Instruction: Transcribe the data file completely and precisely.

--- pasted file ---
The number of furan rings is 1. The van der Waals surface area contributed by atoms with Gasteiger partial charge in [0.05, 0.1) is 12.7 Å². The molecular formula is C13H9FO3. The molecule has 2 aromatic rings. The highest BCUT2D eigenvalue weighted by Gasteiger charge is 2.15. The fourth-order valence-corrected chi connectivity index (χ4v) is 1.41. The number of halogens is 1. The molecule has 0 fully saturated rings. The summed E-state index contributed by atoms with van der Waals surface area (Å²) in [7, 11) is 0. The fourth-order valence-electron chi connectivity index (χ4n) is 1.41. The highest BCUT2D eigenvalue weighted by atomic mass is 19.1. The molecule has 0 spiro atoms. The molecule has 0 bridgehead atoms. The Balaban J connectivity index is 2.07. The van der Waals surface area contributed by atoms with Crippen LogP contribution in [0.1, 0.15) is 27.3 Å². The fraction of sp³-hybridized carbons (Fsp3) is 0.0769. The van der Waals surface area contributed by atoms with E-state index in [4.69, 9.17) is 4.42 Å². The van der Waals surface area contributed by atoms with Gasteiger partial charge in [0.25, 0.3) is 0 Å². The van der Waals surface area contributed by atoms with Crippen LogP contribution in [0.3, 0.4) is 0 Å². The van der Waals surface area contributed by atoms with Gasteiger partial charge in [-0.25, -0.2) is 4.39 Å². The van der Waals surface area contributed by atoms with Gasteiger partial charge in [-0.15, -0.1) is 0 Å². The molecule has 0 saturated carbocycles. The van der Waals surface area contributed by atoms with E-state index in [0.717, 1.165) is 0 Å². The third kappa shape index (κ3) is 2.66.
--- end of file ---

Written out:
The number of furan rings is 1. The van der Waals surface area contributed by atoms with Gasteiger partial charge in [0.05, 0.1) is 12.7 Å². The molecular formula is C13H9FO3. The molecule has 2 aromatic rings. The highest BCUT2D eigenvalue weighted by Gasteiger charge is 2.15. The fourth-order valence-corrected chi connectivity index (χ4v) is 1.41. The number of halogens is 1. The molecule has 0 fully saturated rings. The summed E-state index contributed by atoms with van der Waals surface area (Å²) in [7, 11) is 0. The fourth-order valence-electron chi connectivity index (χ4n) is 1.41. The highest BCUT2D eigenvalue weighted by atomic mass is 19.1. The molecule has 0 spiro atoms. The molecule has 0 bridgehead atoms. The Balaban J connectivity index is 2.07. The van der Waals surface area contributed by atoms with Crippen LogP contribution in [0.1, 0.15) is 27.3 Å². The fraction of sp³-hybridized carbons (Fsp3) is 0.0769. The van der Waals surface area contributed by atoms with E-state index in [4.69, 9.17) is 4.42 Å². The van der Waals surface area contributed by atoms with Gasteiger partial charge in [0.25, 0.3) is 0 Å². The van der Waals surface area contributed by atoms with Crippen LogP contribution in [0.3, 0.4) is 0 Å². The van der Waals surface area contributed by atoms with Gasteiger partial charge in [-0.25, -0.2) is 4.39 Å². The van der Waals surface area contributed by atoms with Gasteiger partial charge in [-0.15, -0.1) is 0 Å². The molecule has 0 saturated carbocycles. The van der Waals surface area contributed by atoms with E-state index in [0.717, 1.165) is 0 Å². The third kappa shape index (κ3) is 2.66.